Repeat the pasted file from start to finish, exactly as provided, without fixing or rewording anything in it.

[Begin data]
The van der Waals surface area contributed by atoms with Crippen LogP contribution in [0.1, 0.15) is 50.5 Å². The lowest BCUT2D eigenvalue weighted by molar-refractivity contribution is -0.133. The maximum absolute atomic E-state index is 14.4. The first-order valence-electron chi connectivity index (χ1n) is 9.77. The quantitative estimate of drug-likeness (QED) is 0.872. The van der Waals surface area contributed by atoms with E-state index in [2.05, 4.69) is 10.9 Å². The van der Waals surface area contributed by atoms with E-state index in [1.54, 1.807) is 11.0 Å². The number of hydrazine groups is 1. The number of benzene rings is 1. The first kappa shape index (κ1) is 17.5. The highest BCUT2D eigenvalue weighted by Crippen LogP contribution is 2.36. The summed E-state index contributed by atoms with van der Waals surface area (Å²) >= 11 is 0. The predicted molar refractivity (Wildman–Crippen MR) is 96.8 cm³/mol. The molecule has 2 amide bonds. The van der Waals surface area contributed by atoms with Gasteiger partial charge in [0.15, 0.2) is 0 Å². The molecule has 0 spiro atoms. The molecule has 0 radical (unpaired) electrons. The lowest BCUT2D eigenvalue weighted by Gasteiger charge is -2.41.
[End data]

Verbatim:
The van der Waals surface area contributed by atoms with Crippen LogP contribution in [0.1, 0.15) is 50.5 Å². The lowest BCUT2D eigenvalue weighted by molar-refractivity contribution is -0.133. The maximum absolute atomic E-state index is 14.4. The first-order valence-electron chi connectivity index (χ1n) is 9.77. The quantitative estimate of drug-likeness (QED) is 0.872. The van der Waals surface area contributed by atoms with E-state index in [2.05, 4.69) is 10.9 Å². The van der Waals surface area contributed by atoms with E-state index in [1.54, 1.807) is 11.0 Å². The number of hydrazine groups is 1. The number of benzene rings is 1. The first kappa shape index (κ1) is 17.5. The highest BCUT2D eigenvalue weighted by Crippen LogP contribution is 2.36. The summed E-state index contributed by atoms with van der Waals surface area (Å²) >= 11 is 0. The predicted molar refractivity (Wildman–Crippen MR) is 96.8 cm³/mol. The molecule has 2 amide bonds. The van der Waals surface area contributed by atoms with Gasteiger partial charge in [0.15, 0.2) is 0 Å². The molecule has 0 spiro atoms. The molecule has 0 radical (unpaired) electrons. The lowest BCUT2D eigenvalue weighted by Gasteiger charge is -2.41.